As Common Core begins to take form in more and more schools, using tools that make learning the ‘M’ in STEM more engaging are a welcome addition to any classroom. To that end, the NCTM (National Council of Teachers of Mathematics) has provided educators with a free, open source suite of math software that can be used with or without an active internet connection. This is a very impressive set of tools with a good set of documentation to help get things going. The Core Tools are divided into 3 families: Algebra and Functions, Geometry and Trigonometry, and Statistics and Probability. Installation is simple, just download and install locally on your hard drive or put it on a flash drive for a portable version. Teachers can use it as a presentation tool and as an instructional tool. Teach students to use this like a Swiss army knife of math-students who have a copy on their own flash drive can use the software as they see fit for a variety of STEM class work.
An aside for teachers: This is not as easy as it sounds with students who may be used to the standard ‘take out your books and work the odd numbered problems’ method of instruction. For students to use software as a means to an end is a change in mind set for most. Giving a context to such instruction is critically important to keep students engaged. Have a meaningful project at hand which is going to demonstrate the utility of this resource, rather than plugging in numbers out of a book problem that students aren’t interested in anyway. For example, team up with a science teacher, PE teacher or health teacher for instance, and have students do an activity that generates data they can use to populate variables in a function. The lessons and resources pdf also includes excellent tutorials to get things started.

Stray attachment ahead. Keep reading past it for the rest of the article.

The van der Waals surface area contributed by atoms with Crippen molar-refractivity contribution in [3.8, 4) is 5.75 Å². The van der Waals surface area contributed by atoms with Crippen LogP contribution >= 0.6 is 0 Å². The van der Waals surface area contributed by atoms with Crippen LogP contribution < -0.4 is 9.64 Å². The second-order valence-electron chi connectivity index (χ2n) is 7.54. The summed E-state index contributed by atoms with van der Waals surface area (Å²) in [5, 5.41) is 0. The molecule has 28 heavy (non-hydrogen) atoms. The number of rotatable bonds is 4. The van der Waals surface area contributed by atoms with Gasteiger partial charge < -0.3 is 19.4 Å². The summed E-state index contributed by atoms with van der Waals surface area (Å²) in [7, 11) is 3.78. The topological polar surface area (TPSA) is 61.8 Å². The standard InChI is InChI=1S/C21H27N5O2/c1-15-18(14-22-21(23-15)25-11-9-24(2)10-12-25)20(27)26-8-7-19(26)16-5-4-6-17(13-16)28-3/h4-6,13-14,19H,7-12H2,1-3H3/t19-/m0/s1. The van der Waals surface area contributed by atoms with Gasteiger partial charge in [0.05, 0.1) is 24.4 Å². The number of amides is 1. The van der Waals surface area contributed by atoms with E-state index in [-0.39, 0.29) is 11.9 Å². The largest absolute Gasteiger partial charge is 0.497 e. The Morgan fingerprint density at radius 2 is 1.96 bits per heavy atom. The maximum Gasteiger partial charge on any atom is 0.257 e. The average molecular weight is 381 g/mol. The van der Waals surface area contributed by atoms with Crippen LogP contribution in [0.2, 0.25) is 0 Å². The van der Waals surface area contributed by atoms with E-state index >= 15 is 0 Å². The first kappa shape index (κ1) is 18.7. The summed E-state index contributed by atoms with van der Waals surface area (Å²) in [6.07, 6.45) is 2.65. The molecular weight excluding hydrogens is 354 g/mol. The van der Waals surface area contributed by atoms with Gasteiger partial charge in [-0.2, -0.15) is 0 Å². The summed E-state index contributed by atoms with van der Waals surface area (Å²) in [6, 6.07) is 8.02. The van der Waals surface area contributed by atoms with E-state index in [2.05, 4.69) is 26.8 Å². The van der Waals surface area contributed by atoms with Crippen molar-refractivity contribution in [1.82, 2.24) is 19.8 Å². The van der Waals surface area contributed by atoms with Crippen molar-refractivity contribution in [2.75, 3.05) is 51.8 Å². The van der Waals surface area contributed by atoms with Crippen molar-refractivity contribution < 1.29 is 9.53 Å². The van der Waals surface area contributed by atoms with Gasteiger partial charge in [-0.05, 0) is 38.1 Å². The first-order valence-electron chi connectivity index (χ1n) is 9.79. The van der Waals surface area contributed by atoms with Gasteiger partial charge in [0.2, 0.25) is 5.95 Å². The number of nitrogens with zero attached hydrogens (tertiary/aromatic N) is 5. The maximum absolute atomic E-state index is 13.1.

To take a detailed look at the capabilities of Core Math Tools without downloading the software, breeze through this PDF file. In the meantime, here is a brief summary of what is included in each of the 3 families:
This group of tools includes CAS, (Computer Algebra System) and a Spreadsheet. With CAS, students can manipulate expressions and equations, produce tables of graphs and functions, and solve equations and inequalities. The spreadsheet allows them to create custom spreadsheet formulas, relating and displaying data between cells as they wish. There are also tools for analysis of data including sorting, graphing and the chi-square test.
A powerful set of interactive drawing tools is included here that allows students to manipulate 2D and 3D objects in space. They can do constructions, measurements, transformations and much more with a set of custom apps designed to display properties of different figures. There is even a programming function where a ‘robot’ can draw, construct and animate objects in a plane.
Analysis of data and simulation of probability situations in this family of tools is useful across the entire curriculum. From science students generating experimental data to social studies students studying demographic data, many courses can make use of graphical relationships between variables. Business students can run simulations of probabilistic situations, and determine the probability of cause and effect in analyzing events in the stock market for instance.
The Core Math Tools by NCTM are a most impressive resource for STEM teachers. The depth and breadth of these tools really could make a textbook based curriculum obsolete. If teachers in a variety of disciplines in your building became familiar with at least some of its functions, there is no reason to think that common core math could not be implemented in short order, enhancing student achievement and making math relevant and meaningful outside the classrom.